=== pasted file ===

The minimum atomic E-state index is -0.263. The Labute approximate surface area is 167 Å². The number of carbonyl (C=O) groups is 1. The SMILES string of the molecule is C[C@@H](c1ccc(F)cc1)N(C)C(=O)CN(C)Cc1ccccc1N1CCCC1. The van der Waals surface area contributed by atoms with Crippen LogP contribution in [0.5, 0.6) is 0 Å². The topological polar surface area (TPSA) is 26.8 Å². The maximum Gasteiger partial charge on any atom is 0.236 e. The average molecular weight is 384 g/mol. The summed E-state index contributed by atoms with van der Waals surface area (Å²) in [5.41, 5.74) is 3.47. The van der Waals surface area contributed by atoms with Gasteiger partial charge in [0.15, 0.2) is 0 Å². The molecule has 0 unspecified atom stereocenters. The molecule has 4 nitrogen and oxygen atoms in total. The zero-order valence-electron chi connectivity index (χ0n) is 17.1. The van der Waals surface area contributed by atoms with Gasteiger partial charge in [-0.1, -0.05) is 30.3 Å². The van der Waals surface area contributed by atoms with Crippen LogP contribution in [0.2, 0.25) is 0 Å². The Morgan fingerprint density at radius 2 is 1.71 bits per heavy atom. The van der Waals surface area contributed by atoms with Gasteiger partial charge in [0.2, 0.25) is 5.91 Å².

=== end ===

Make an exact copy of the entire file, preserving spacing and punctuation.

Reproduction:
The minimum atomic E-state index is -0.263. The Labute approximate surface area is 167 Å². The number of carbonyl (C=O) groups is 1. The SMILES string of the molecule is C[C@@H](c1ccc(F)cc1)N(C)C(=O)CN(C)Cc1ccccc1N1CCCC1. The van der Waals surface area contributed by atoms with Crippen LogP contribution in [0.5, 0.6) is 0 Å². The topological polar surface area (TPSA) is 26.8 Å². The maximum Gasteiger partial charge on any atom is 0.236 e. The average molecular weight is 384 g/mol. The summed E-state index contributed by atoms with van der Waals surface area (Å²) in [5.41, 5.74) is 3.47. The van der Waals surface area contributed by atoms with Gasteiger partial charge in [0.15, 0.2) is 0 Å². The molecule has 0 unspecified atom stereocenters. The molecule has 4 nitrogen and oxygen atoms in total. The zero-order valence-electron chi connectivity index (χ0n) is 17.1. The van der Waals surface area contributed by atoms with Gasteiger partial charge in [-0.1, -0.05) is 30.3 Å². The van der Waals surface area contributed by atoms with Crippen LogP contribution in [0.2, 0.25) is 0 Å². The Morgan fingerprint density at radius 2 is 1.71 bits per heavy atom. The van der Waals surface area contributed by atoms with Gasteiger partial charge in [0.2, 0.25) is 5.91 Å².